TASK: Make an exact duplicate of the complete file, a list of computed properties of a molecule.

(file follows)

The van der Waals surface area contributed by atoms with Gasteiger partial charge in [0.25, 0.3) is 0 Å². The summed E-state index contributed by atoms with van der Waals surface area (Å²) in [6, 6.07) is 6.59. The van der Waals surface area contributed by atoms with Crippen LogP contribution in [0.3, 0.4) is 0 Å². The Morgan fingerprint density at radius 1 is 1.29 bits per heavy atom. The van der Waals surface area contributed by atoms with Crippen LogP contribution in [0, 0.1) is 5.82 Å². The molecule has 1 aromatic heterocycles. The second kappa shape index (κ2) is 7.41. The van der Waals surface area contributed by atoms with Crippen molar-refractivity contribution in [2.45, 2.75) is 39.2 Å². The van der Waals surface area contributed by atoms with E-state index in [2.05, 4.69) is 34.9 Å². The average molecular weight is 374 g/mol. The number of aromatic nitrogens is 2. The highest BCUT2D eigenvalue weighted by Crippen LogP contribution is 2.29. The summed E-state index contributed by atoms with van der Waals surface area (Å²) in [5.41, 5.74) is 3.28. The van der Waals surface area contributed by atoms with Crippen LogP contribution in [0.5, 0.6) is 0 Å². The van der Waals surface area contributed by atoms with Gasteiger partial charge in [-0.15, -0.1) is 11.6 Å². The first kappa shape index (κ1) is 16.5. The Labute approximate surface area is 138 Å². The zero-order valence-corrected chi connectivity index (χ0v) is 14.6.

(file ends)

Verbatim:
The van der Waals surface area contributed by atoms with Gasteiger partial charge in [0.25, 0.3) is 0 Å². The summed E-state index contributed by atoms with van der Waals surface area (Å²) in [6, 6.07) is 6.59. The van der Waals surface area contributed by atoms with Crippen LogP contribution in [0.3, 0.4) is 0 Å². The Morgan fingerprint density at radius 1 is 1.29 bits per heavy atom. The van der Waals surface area contributed by atoms with Crippen LogP contribution in [0, 0.1) is 5.82 Å². The molecule has 1 aromatic heterocycles. The second kappa shape index (κ2) is 7.41. The van der Waals surface area contributed by atoms with Crippen molar-refractivity contribution in [2.45, 2.75) is 39.2 Å². The van der Waals surface area contributed by atoms with E-state index in [2.05, 4.69) is 34.9 Å². The average molecular weight is 374 g/mol. The number of aromatic nitrogens is 2. The highest BCUT2D eigenvalue weighted by Crippen LogP contribution is 2.29. The summed E-state index contributed by atoms with van der Waals surface area (Å²) in [5.41, 5.74) is 3.28. The van der Waals surface area contributed by atoms with Crippen LogP contribution in [0.5, 0.6) is 0 Å². The van der Waals surface area contributed by atoms with Gasteiger partial charge in [-0.15, -0.1) is 11.6 Å². The first kappa shape index (κ1) is 16.5. The Labute approximate surface area is 138 Å². The zero-order valence-corrected chi connectivity index (χ0v) is 14.6.